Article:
"So." Napoleon bent his arm a little, bringing his gun in closer to his body. It was still pointed at the scientist, but no longer quite so threateningly. Haas swallowed, his Adam's apple bobbing sharply, and put his hands up. Delayed reaction. Napoleon risked a quick glance at Illya, who raised an eyebrow. "Now, Dr. Haas." Napoleon smiled pleasantly. "Why don't you tell us all about what you've been doing?"
Haas blinked quickly. He was a pale-haired, bloodless fellow, who looked as if he'd crawled into a lab coat when he was a baby and never quite found his way back out. Where, Napoleon wondered, did Thrush find these people? Surely the concentration of madmen couldn't be greater in the scientific community than the population at large. Unless, of course, science was hazardous to brain function. Napoleon bit his tongue, anticipating sharing that theory with Illya later.
"Surely you'd like to share your discovery," he prompted when the doctor continued to stare silently. "Your kind always do."
Despite his apparent timidity, Haas didn't so much as flinch when Illya shouted Napoleon's name, or blink at the gunfire that followed. Spinning to face the Thrush guards who'd finally shown up, Napoleon saw Haas skitter away out of the corner of his eye, and noted the machine toward which he was running. Scientists could always be relied upon to rush for the most important part of their lab when threatened, like a mother running to save her baby. Making note of Haas's destination, Napoleon dismissed the man from his mind in favor of the gunfight developing between Illya and the guards.
There were three of them -- two scrawny fellows and one who appeared to be carrying all the weight the other two lacked -- dressed in the traditional light blue jumpsuits and toting the usual oversized rifles. Not the best gun for close quarters fighting, but then these were hardly Thrush's top-of-the-line troops. In fact, only one of them appeared to be even a mediocre shot, for which Napoleon was deeply grateful, given how suddenly they'd appeared. These little birdies were, however, good at laying down covering fire and Napoleon found himself crouched behind the gleaming mass of a machine while bullets whirred over his head, Illya pinned behind a bulky piece of equipment nearby. Napoleon rolled his eyes and banged his head gently against the side of the machine. It was demeaning, as someone once said, to be set upon by nitwits.
Several minutes later, he realized that one of the staccato sounds echoing around the machine-filled room was a voice. He presumed it was Dr. Haas who was shouting "no" with mechanical regularity, but it was difficult to tell over the rising hum of the machines. Not only was the volume increasing, but the pitch as well, making his ears ring unpleasantly.
The gunfire subsided slightly, and Napoleon risked a quick glance at Illya, who raised three fingers, then lowered two. Napoleon nodded -- he too thought only one of the Thrushies was firing now. He popped his head up to catch a quick look at the room, dropping back into place with the impression that two jumpsuited figures were scuffling with the white-coated doctor. Another quick glimpse confirmed the fact. This time, Haas was spinning away, and the Thrushies had their hands on the largest of the machines, rocking it forward. It looked enormously heavy, but the men were determined. In a moment, it would fall. Directly onto Illya.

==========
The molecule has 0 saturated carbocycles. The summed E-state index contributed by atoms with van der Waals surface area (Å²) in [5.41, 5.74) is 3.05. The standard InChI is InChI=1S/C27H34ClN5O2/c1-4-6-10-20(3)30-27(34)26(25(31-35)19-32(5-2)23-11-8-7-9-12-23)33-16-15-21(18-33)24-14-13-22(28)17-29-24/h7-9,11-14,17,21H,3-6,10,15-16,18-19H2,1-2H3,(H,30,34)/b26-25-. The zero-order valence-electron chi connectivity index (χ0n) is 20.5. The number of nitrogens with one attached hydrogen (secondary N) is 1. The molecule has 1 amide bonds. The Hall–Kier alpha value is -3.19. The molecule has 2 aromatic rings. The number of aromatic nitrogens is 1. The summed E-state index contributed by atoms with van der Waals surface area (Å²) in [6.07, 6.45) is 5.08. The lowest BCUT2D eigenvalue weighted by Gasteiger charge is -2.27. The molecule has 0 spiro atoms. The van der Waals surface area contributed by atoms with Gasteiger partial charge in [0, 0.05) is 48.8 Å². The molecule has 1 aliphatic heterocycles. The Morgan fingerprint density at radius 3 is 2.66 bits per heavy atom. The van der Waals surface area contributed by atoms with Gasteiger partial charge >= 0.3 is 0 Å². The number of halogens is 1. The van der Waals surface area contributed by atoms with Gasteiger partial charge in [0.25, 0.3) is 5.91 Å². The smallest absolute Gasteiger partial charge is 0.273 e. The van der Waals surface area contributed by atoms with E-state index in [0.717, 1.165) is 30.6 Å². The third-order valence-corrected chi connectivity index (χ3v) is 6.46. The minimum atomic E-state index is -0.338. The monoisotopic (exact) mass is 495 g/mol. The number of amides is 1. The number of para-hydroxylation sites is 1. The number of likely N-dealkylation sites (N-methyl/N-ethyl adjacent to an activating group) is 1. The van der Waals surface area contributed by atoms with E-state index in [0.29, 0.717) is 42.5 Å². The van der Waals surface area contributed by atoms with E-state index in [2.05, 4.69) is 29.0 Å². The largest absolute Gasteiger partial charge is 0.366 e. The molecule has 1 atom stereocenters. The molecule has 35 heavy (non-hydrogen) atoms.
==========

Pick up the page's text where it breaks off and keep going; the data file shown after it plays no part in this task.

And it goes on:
Napoleon was up and shouting, "Illya!" just as the machine came down in a blinding blast of white light.
He came to with the distinct impression that something was not right.
For a moment, Napoleon lay perfectly still, doing a mental systems check. No pain. That was a good sign. The only noise was a skittering sound that seemed to come from a distance, as threatening as a bird chirping outside at dawn. He opened his eyes.
The floor was endless, broken here and there by large shapes that Napoleon couldn't identify. Machines, perhaps -- too large for furniture. And someone was a very poor housekeeper; the dust bunnies were large enough to qualify for social security cards.
There seemed to be something wrong with his vision. The edges of things were extraordinarily distinct, but all the color was washed out. Either that, or everything was one shade of gray of another, which was certainly possible, given the typical mad scientist's obsession with unusual home decor. Concentrating on that, he'd blinked several times before he realized his view of the floor was off -- too low to be anything but the perspective of a man lying on his side. Yet everything was properly aligned, as if he were looking across the floor from an upright position. Which didn't make any sense at all, unless--